We're in a golden age of technology, right now. Whether it's smartphones, tablets, ultrabooks or retina displays, the rate of innovation is bonkers going on explosive. But what about in-car tech?
Historically, cars have lagged horribly behind other products and devices with digital systems. Awful sat navs without postcode support, dog-slow internet connections (if an internet connection is even present), punitive pricing for second-rate features – all of these remain common, even in new cars.
But the good news is that the car industry is finally beginning to wake up. And that's why TechRadar has decided to help you through what looks like being the most exciting and innovative period in the history of car technology.
It all starts with the simple fact that buyers' expectations of in-car kit is increasingly being driven by the capabilities of their personal digital devices. Until very recently, it felt like your average free-with-contract smartphone had 10 times the features and functionality of even the best in-car systems. Why shouldn't a car costing £20,000, £30,000, even £40,000 or more be every bit as good?
Indeed, you might think the huge list prices of cars makes the inclusion of top-notch tech a mere formality. In practice – and in fairness to car manufacturers – it's not as simple as that. Car development is an incredibly expensive, complex and lengthy process. The lead times make technological lag in some areas absolutely inevitable.
There are also issues to overcome when it comes to safety, reliability and validation. As in-car tech becomes more complex, driver distraction is turning into a major issue. Likewise, cars are expected to last for much longer than smartphones, with most users of the latter on 12 month to two-year renewal contracts in the UK.
With all that in mind, in-car features have to be safe, robust and carefully validated for use. It's also a big ask for manufacturers of cars to become experts in a brand new field. We're talking here about human-machine interfaces.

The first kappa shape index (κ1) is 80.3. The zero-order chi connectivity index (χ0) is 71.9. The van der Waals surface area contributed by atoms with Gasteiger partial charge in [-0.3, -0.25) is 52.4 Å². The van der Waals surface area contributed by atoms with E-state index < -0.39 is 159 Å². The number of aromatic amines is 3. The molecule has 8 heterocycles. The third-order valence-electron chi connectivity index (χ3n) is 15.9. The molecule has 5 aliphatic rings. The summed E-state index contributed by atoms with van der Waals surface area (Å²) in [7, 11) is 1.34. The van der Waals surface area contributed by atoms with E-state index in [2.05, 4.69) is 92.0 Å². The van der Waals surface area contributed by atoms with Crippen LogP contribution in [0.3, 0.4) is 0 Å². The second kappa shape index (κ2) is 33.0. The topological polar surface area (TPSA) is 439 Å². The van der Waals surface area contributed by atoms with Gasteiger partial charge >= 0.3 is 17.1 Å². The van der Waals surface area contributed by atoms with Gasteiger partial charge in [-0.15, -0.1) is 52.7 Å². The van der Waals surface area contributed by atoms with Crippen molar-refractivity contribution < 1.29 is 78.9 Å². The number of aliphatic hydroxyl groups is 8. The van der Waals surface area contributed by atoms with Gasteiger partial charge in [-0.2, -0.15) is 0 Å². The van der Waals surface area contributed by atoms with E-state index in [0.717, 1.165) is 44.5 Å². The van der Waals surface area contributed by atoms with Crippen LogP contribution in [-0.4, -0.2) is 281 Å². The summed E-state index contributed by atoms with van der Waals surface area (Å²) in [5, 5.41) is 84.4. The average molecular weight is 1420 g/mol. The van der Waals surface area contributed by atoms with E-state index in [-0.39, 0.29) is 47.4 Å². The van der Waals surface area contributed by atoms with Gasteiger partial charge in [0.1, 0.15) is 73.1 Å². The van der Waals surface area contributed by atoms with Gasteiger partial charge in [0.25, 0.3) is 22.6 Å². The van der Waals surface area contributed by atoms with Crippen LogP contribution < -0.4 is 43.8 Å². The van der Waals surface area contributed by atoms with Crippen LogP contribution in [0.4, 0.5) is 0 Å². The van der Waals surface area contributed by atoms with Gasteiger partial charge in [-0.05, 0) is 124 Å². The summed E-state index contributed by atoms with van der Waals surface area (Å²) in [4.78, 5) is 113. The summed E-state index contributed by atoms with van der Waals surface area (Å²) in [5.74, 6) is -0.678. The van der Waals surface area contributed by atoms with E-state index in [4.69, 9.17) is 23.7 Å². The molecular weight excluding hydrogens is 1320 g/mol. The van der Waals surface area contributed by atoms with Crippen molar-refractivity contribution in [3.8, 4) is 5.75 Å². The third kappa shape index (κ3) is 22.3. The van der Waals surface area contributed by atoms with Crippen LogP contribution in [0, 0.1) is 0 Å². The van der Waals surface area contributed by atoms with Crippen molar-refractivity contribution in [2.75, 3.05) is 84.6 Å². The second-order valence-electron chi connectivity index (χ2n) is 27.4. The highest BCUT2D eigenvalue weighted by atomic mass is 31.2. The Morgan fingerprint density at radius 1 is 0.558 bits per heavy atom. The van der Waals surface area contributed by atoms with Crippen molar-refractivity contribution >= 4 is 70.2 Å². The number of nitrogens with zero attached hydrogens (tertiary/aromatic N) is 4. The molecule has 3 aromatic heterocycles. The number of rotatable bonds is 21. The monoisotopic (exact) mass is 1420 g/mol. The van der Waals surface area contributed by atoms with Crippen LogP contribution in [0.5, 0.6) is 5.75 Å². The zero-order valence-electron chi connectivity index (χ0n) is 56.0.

To be brutally honest, there are vanishingly few of these you'd call truly excellent on any device. Apple has come up with one that has essentially formed the basis of the burgeoning smartphone and tablet industry. And, well, that's about it.
So the big question for car makers is whether they try to reinvent the wheel or let third-party specialists pick up the slack.
In reality, it may be a bit of both. Flying the flag for full-feature systems are the likes of Audi MMI, BMW iDrive, Mercedes COMAND, Mini Connected and others. But even those platforms are increasingly looking to offload some of the work onto smartphones and tablets.
At the other end of the scale, there are car makers integrating third-party devices and enabling them to take over most, if not all, of the infotainment duties, such as the Navigon device in the latest small VWs and Skodas.
Then there's Renault's bold move in basing its upcoming R-Link in-car platform on Android. Could that be a game-changer? It's going to take a few years for it all to shake out. All we know for sure is that it makes a lot of sense to use smartphones to provide at least some apps and features. After all, people tend to upgrade smartphones much more frequently.
So, the next few years in car tech are going to be absolutely manic. May we therefore suggest you tune in to TechRadar's new car tech channel, buckle up and enjoy the ride.